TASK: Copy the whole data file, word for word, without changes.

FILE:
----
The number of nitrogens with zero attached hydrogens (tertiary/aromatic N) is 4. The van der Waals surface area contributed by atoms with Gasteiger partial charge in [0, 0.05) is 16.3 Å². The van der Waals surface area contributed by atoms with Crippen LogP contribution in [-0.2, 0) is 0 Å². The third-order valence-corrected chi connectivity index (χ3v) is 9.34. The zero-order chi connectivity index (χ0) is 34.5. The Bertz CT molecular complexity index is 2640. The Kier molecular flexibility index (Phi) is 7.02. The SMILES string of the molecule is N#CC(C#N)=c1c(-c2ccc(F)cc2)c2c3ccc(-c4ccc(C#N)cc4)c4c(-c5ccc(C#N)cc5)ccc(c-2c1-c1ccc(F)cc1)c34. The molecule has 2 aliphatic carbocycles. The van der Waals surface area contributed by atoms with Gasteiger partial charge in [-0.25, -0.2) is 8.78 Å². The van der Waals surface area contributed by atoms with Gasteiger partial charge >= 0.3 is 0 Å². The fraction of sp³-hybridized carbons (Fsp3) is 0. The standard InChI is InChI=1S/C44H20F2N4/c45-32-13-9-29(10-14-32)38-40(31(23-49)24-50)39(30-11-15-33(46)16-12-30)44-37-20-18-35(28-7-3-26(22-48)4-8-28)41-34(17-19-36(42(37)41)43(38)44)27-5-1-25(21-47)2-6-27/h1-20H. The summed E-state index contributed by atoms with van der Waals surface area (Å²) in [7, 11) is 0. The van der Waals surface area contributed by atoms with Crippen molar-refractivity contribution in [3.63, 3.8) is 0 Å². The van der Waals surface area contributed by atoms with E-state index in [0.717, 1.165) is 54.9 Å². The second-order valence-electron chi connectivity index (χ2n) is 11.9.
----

The number of nitrogens with zero attached hydrogens (tertiary/aromatic N) is 4. The van der Waals surface area contributed by atoms with Gasteiger partial charge in [0, 0.05) is 16.3 Å². The van der Waals surface area contributed by atoms with Crippen LogP contribution in [-0.2, 0) is 0 Å². The third-order valence-corrected chi connectivity index (χ3v) is 9.34. The zero-order chi connectivity index (χ0) is 34.5. The Bertz CT molecular complexity index is 2640. The Kier molecular flexibility index (Phi) is 7.02. The SMILES string of the molecule is N#CC(C#N)=c1c(-c2ccc(F)cc2)c2c3ccc(-c4ccc(C#N)cc4)c4c(-c5ccc(C#N)cc5)ccc(c-2c1-c1ccc(F)cc1)c34. The molecule has 2 aliphatic carbocycles. The van der Waals surface area contributed by atoms with Gasteiger partial charge in [-0.25, -0.2) is 8.78 Å². The van der Waals surface area contributed by atoms with Gasteiger partial charge >= 0.3 is 0 Å². The fraction of sp³-hybridized carbons (Fsp3) is 0. The standard InChI is InChI=1S/C44H20F2N4/c45-32-13-9-29(10-14-32)38-40(31(23-49)24-50)39(30-11-15-33(46)16-12-30)44-37-20-18-35(28-7-3-26(22-48)4-8-28)41-34(17-19-36(42(37)41)43(38)44)27-5-1-25(21-47)2-6-27/h1-20H. The summed E-state index contributed by atoms with van der Waals surface area (Å²) in [7, 11) is 0. The van der Waals surface area contributed by atoms with Crippen molar-refractivity contribution in [3.63, 3.8) is 0 Å². The van der Waals surface area contributed by atoms with E-state index in [0.717, 1.165) is 54.9 Å². The second-order valence-electron chi connectivity index (χ2n) is 11.9.